Career military soldier, Benjamin O. Davis Sr., was about to make history. On the 25th October 1940, after 10 years as a Colonel, Mr. Davis was promoted to the rank of Brigadier General in the United States Army, becoming the first Black man to do so. This historical moment was a defining in United States history, not just for Black Americans, but for the nation as a whole. After serving many years in the United States Army, General Davis was finally respected at a level that was deserved. His promotion and earned title made him an inspiration for young Americans across all races.
General Davis was born in Washington D.C. in May 1880 to Mr. Louis P.H. Davis and his wife Henrietta. After his high school graduation – despite his parents’ protest – he decided to begin a career in the military. He entered the Armed Forces on the 13th July 1898 as a First lieutenant in the 8th United States Voluntary Infantry, which was an all-Black unit. During this time, he volunteered to join the Spanish-American War. After his unit was disbanded, he temporarily joined Company D, 1st Separate Battalion of the National Guard in Washington, D.C.
After his short period with the National Guard, Davis returned to the Army and enlisted as a Private in Troop I in the 9th Calvary Regiment which was made up of all Black Americans due to the segregation laws that were in place. It was in this unit where General Davis was commanded by the only Black American military officer, Charles Young.
Under Young’s command, General Davis was inspired to further his rank in the military. Benjamin O. Davis was aided with all his studies and training by Officer Charles Young in order to prepare him well enough to obtain promotion enabling a long and stellar career in the military
Officer Young helped Davis in certain activities that included, but were not limited to:
• Physical training
• Educational courses such as Mathematics (something that Davis struggled with).
The hard work eventually paid off; on the 2nd February 1901, he was commissioned to the rank of Second Lieutenant of Troop F, 10th Cavalry. In spring of the same year, his position took him overseas to serve in the Philippine-American War.
In 1905, after proving his knowledge and sacrifice in service, General Davis was hired as a Professor of Military Science and Tactics at Wilberforce University, a historically black college in the state of Ohio. In 1910, after four years at Wilberforce, he was asked to serve in Liberia where he worked with their military forces. He served in Liberia for a year and returned to the United States in 1911.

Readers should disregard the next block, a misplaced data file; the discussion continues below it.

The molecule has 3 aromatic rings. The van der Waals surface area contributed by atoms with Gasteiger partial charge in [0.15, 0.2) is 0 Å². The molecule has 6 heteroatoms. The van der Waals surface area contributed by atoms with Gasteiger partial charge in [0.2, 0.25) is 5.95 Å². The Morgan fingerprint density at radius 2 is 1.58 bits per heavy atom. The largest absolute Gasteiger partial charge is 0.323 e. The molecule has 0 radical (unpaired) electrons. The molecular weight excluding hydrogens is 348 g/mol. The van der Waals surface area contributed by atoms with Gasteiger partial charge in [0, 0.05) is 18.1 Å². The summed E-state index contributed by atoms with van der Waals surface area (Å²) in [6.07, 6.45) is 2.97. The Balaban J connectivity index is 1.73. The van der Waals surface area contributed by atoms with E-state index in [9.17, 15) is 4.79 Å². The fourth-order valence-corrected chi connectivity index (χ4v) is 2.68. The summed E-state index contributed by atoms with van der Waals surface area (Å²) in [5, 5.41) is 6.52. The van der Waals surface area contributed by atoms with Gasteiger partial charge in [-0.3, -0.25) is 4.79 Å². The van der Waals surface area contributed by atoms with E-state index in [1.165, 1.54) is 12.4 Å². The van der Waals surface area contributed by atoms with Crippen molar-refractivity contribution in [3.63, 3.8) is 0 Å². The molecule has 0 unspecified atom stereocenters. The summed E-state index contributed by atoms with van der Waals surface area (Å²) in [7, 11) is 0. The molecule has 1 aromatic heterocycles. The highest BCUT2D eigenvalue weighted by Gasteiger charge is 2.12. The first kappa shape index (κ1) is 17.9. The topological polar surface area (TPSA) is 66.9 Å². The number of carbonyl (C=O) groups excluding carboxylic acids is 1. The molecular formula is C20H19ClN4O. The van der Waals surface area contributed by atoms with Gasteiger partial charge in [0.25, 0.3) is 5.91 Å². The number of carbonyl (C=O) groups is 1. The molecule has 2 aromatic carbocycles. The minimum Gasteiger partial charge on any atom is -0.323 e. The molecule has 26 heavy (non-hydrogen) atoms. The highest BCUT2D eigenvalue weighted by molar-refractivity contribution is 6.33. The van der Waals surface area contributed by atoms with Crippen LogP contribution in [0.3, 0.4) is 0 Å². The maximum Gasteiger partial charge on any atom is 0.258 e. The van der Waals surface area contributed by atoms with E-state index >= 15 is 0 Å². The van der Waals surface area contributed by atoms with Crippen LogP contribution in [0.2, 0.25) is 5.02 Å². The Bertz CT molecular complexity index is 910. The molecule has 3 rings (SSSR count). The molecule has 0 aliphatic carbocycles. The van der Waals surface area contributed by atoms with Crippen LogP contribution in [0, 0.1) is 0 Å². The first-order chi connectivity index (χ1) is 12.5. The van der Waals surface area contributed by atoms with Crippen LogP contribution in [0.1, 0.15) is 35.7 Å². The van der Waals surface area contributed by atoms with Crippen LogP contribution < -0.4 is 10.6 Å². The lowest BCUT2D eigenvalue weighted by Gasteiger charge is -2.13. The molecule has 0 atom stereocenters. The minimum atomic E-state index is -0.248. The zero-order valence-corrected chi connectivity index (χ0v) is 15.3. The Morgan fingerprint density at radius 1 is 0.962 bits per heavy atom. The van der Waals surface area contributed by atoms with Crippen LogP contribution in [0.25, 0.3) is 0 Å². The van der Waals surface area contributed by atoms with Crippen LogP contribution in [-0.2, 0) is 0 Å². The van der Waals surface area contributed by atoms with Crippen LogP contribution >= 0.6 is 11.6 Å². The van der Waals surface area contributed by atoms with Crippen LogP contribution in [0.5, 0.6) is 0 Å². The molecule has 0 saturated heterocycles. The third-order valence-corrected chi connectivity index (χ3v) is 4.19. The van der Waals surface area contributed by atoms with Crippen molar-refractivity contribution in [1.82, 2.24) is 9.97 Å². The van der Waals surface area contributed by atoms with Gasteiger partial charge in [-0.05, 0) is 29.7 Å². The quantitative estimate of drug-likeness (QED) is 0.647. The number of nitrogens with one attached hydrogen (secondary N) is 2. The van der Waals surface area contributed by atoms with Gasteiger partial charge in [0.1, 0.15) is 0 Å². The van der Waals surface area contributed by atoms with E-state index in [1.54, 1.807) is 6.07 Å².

Over the next few decades, his expertise in military training led him to become an instructor at Wilberforce. Following his tenure at Wilberforce, he was assigned to Tuskegee Institute (now known as Tuskegee University) in Alabama. From 1931 until 1937, he spent time teaching at Tuskegee as a professor of Military Science and Tactics. Though he enjoyed time in the classroom, his hands-on military work did not cease during his teaching years. In between semesters, the future Brigadier General would devote time during the summer months to assist the mothers and widows of soldiers that served in World War I, to visit their loved ones’ resting grounds in Europe.
In 1938, he was assigned to the 369th Regiment of the New York National Guard and took command of the regiment shortly thereafter. It was during this time that he was escalated to the position of Brigadier General on the 25th October 1940, making history as the first Black American to become a General of the United States Army.
Over the next years, General Davis held numerous other positions, such as Commanding General and Assistant to the Office of the Inspector General. In 1948, he officially retired in a public ceremony presided by then-President Harry S. Truman. A few days later, President Truman, influenced by the service of General Davis, signed an Executive Order ending racial discrimination in the Armed Forces. General Benjamin O. Davis Sr. died on the 26th November 1970, in Chicago, Illinois, and was buried in Arlington National Cemetery.
His legacy has continued to live on many years after his death. His son, General Benjamin O. Davis Jr., (1912-2002) was also a decorated General who served in the United States Air Force. As of March 2019, his daughters, Olive and Elnora are still alive at the age of 114 and 103 years respectively.